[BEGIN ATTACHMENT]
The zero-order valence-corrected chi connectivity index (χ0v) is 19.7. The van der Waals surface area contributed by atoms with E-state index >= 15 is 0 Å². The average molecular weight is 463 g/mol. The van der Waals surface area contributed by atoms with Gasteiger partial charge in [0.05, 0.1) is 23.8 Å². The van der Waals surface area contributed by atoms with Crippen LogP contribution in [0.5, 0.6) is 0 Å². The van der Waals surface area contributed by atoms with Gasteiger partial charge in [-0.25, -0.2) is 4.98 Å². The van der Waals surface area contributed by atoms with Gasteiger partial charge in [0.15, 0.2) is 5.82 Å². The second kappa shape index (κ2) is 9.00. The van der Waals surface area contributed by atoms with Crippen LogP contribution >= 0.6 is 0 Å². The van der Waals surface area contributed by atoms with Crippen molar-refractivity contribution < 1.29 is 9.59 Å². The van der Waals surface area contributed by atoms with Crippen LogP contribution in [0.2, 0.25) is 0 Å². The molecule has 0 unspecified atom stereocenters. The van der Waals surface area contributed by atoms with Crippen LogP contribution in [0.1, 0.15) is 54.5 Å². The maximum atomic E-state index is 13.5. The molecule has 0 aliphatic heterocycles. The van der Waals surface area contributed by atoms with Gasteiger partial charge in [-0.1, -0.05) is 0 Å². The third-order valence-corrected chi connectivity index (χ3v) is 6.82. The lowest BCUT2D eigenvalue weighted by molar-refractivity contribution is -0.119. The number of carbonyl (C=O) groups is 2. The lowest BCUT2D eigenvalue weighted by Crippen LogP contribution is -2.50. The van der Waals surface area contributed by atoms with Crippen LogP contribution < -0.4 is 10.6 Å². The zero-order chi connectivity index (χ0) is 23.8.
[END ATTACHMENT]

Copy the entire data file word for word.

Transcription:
The zero-order valence-corrected chi connectivity index (χ0v) is 19.7. The van der Waals surface area contributed by atoms with E-state index >= 15 is 0 Å². The average molecular weight is 463 g/mol. The van der Waals surface area contributed by atoms with Gasteiger partial charge in [0.05, 0.1) is 23.8 Å². The van der Waals surface area contributed by atoms with Crippen LogP contribution in [0.5, 0.6) is 0 Å². The van der Waals surface area contributed by atoms with Gasteiger partial charge in [-0.25, -0.2) is 4.98 Å². The van der Waals surface area contributed by atoms with Gasteiger partial charge in [0.15, 0.2) is 5.82 Å². The second kappa shape index (κ2) is 9.00. The van der Waals surface area contributed by atoms with Crippen LogP contribution >= 0.6 is 0 Å². The van der Waals surface area contributed by atoms with Crippen molar-refractivity contribution < 1.29 is 9.59 Å². The van der Waals surface area contributed by atoms with Crippen LogP contribution in [0.2, 0.25) is 0 Å². The molecule has 0 unspecified atom stereocenters. The van der Waals surface area contributed by atoms with Crippen LogP contribution in [0.1, 0.15) is 54.5 Å². The maximum atomic E-state index is 13.5. The molecule has 0 aliphatic heterocycles. The van der Waals surface area contributed by atoms with Gasteiger partial charge in [-0.1, -0.05) is 0 Å². The third-order valence-corrected chi connectivity index (χ3v) is 6.82. The lowest BCUT2D eigenvalue weighted by molar-refractivity contribution is -0.119. The number of carbonyl (C=O) groups is 2. The lowest BCUT2D eigenvalue weighted by Crippen LogP contribution is -2.50. The van der Waals surface area contributed by atoms with Crippen LogP contribution < -0.4 is 10.6 Å². The zero-order chi connectivity index (χ0) is 23.8.